Tryhackme – LazyAdmin Walkthrough

Up next is another machine on Tryhackme. This one is called LazyAdmin.

First, we need to start up our Kali linux VM and then connect to the VPN for Tryhackme. If you haven’t done this before, they have pretty good instructions on how to do this on the Tryhackme site.

After connecting to VPN, lets join the LazyAdmin room and start the victim machine.

As always, we need to start off with some scanning to figure out what ports are open and what other information we can gather to help us build our attack strategy.

nmap scan

So, we have SSH open and an HTTP service on port 80. We will start off by taking a look at the http service.


Default Apache2 page. Nothing much here. Let’s check through Dirb, or another similar tool, to see if there are any directories of interest.

mysql backup

After googling a hash identifier, I was able to identify that this is MD5. Lets try to crack it…

Well, that didn’t take long. Now, we need to see if our Dirb has finished and see where we can use these credentials at on the site. Perusing some of the other discovered directories, I see that /as appears to be an admin login page.

login page

Lets see if we can login now…

Got it! Slight correction here, the username wasn’t admin, it was manager. We are in though.

admin page logged in

After some research on Google, I’m seeing that SweetRice 1.5.1 is vulnerable to a Local File Inclusion and Arbitrary File Upload. The latter has gotten my attention, however. If I can upload a file, then I can potentially create a reverse shell, if the machine will execute the file (or script in this case).

So, lets grab a reverse shell script from Pentestmonkey here:, we are going to use PHP.

After a bit of searching, it looks like you can run this on the Ads section below, so lets put  our script in there with our IP and run it.

Lets start our listener up first..


Now, to run the script, after editing it.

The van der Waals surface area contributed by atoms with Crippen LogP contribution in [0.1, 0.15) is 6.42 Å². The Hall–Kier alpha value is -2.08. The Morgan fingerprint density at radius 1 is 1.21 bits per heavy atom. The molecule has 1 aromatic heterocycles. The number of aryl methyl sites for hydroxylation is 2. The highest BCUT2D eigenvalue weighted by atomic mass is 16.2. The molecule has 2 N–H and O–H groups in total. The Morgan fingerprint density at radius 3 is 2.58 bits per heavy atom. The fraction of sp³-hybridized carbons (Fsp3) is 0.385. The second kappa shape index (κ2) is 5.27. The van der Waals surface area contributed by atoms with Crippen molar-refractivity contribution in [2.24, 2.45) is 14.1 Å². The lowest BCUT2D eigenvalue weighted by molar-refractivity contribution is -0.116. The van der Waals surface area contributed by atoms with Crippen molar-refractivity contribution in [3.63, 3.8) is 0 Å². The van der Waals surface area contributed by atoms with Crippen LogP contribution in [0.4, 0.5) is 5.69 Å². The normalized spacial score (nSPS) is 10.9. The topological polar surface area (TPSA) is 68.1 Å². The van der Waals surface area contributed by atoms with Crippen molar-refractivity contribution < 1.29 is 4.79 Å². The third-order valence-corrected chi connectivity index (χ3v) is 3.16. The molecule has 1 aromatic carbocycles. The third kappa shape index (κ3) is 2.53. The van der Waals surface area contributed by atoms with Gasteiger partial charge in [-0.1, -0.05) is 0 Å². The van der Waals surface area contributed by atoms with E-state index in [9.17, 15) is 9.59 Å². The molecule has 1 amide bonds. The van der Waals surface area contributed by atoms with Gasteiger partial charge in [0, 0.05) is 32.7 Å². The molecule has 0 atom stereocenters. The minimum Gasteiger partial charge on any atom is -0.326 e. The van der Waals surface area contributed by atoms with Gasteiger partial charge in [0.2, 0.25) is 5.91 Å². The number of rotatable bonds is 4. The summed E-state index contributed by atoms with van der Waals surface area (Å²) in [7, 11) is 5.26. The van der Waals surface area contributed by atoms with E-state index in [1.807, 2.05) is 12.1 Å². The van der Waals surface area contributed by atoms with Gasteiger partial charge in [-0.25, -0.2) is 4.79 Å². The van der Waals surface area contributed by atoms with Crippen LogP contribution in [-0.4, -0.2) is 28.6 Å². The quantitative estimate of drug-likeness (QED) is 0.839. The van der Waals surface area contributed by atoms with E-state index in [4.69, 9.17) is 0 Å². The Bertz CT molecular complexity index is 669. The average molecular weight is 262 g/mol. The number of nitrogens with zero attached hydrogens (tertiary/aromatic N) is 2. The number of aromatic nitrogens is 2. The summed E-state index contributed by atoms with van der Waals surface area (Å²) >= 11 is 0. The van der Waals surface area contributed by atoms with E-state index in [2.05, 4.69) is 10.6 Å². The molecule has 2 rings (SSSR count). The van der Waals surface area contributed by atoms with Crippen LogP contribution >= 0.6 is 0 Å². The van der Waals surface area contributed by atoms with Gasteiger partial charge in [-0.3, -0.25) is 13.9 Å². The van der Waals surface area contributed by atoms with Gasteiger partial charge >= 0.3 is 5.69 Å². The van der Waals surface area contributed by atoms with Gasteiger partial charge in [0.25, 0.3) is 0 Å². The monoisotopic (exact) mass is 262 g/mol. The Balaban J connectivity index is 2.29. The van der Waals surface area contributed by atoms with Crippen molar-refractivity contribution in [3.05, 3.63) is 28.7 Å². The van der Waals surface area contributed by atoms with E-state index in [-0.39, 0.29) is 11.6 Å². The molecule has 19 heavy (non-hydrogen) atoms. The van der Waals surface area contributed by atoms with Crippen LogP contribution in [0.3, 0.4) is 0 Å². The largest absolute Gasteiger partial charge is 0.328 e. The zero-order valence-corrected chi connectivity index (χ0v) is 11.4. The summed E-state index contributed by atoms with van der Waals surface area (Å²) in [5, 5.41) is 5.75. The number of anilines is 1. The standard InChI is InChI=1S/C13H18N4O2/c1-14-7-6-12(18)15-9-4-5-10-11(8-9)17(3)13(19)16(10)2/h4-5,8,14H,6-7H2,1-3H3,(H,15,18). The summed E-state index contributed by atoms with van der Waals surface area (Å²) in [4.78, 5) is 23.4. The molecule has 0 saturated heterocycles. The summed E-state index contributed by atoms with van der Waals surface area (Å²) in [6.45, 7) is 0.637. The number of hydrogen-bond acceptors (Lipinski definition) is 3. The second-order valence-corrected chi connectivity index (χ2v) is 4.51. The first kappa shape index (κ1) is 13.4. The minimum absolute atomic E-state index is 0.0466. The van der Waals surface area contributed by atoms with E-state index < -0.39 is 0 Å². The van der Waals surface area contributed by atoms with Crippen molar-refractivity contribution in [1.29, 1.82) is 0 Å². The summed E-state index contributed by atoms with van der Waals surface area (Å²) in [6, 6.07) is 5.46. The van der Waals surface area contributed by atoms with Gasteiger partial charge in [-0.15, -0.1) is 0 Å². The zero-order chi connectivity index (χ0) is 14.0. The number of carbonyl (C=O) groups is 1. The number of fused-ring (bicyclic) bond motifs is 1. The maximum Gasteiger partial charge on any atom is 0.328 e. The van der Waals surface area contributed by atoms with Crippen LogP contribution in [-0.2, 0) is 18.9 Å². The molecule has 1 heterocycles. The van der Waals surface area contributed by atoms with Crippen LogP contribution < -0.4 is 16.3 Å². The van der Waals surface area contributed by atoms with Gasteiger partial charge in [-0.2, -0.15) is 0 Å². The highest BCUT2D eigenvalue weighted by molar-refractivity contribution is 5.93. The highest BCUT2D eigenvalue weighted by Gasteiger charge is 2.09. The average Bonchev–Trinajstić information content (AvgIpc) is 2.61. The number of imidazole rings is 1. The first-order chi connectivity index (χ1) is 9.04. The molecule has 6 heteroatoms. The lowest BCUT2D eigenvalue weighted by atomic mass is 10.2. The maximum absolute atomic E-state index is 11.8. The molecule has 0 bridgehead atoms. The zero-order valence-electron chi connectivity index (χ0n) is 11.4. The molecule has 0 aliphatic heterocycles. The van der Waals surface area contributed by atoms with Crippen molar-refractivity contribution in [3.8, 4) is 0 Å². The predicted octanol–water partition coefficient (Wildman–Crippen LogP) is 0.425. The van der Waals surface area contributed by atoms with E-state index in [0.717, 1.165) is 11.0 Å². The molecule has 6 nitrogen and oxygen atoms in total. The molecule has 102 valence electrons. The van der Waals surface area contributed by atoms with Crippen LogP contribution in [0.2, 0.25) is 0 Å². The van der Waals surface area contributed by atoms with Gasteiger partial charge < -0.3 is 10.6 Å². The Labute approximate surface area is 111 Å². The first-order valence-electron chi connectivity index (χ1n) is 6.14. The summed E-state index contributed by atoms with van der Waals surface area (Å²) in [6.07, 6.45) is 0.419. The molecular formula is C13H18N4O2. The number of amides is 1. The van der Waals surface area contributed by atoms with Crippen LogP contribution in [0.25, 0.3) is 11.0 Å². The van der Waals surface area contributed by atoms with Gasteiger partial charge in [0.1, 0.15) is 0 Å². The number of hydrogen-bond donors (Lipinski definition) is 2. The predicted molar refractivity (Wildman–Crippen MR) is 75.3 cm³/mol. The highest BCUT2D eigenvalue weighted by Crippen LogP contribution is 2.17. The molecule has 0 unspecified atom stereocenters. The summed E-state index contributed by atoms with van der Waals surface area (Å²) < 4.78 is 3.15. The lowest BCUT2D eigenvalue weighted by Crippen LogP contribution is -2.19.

Note that it now gives us this URL:


Lets navigate to it to see if it executes…

Nope, nothing there….maybe it uploaded the file into the browsable directory we looked at earlier and we can click it there?

File uploaded

There it is! Now, we click it…

Welp, that didn’t work…seems our PHP reverse shell script isn’t working. Lets find another one…

This time, I used

Modified the file to include my IP address to connect back to and left the default 1234 port.

Restarted my listener on port 1234 and now uploading the file, I just copy/pasted the entire thing in…

file uploaded again

Let’s try clicking it again…

Shell finally

There we go! A shell!

Now that we are in, just some simple searching and we found the user flag.

user flag

While we are in the itguy’s directory, lets look around for more stuff. This mysql_login.txt file looks interesting.

mysql file

Some credentials, but we need to find a way to escalate our privileges to root. So, lets keep looking…
There’s a backup file here…lets look at it..

backup file

Ok, so lets look at the file…

copy file

So…it’s running a listener. Well, since we’re not connected with a suitable terminal interface, this is going to be harder than it appears. Trying to run vi on the file won’t work.

So…maybe we can just do an echo and pipe the output of that into the file? I’m sure there’s an easier way, but this is what I have at the moment.

edited file

Well, that worked. Now we start a listener on that port. Yes, I know, I know. It’s corny to use 1337.

Now, we run the backup script and see what happens.

running file

Connection came in. Look who we are!

root access

From here, we just find the root flag and put it in, it was easy to find so I won’t put a screenshot. Machine is now done.

What I learned:

  1. There may be useful scripts on the system that run with elevated privileges that we can use to escalate our privileges.
  2. Not every PHP reverse shell is going to work the first time. If the first one fails, try again.
  3. Browsable directories can hold some very interesting files that can become very useful for a threat actor. In this case, a database file held some credentials we could use on our attack.
  4. Persistence is important. I got a bit frustrated with the file upload section because it wasn’t working for me at first. This was mainly because the reverse shell I was attempting to use was not working. I wasn’t sure the larger file that I ended up using would work, but it indeed did.

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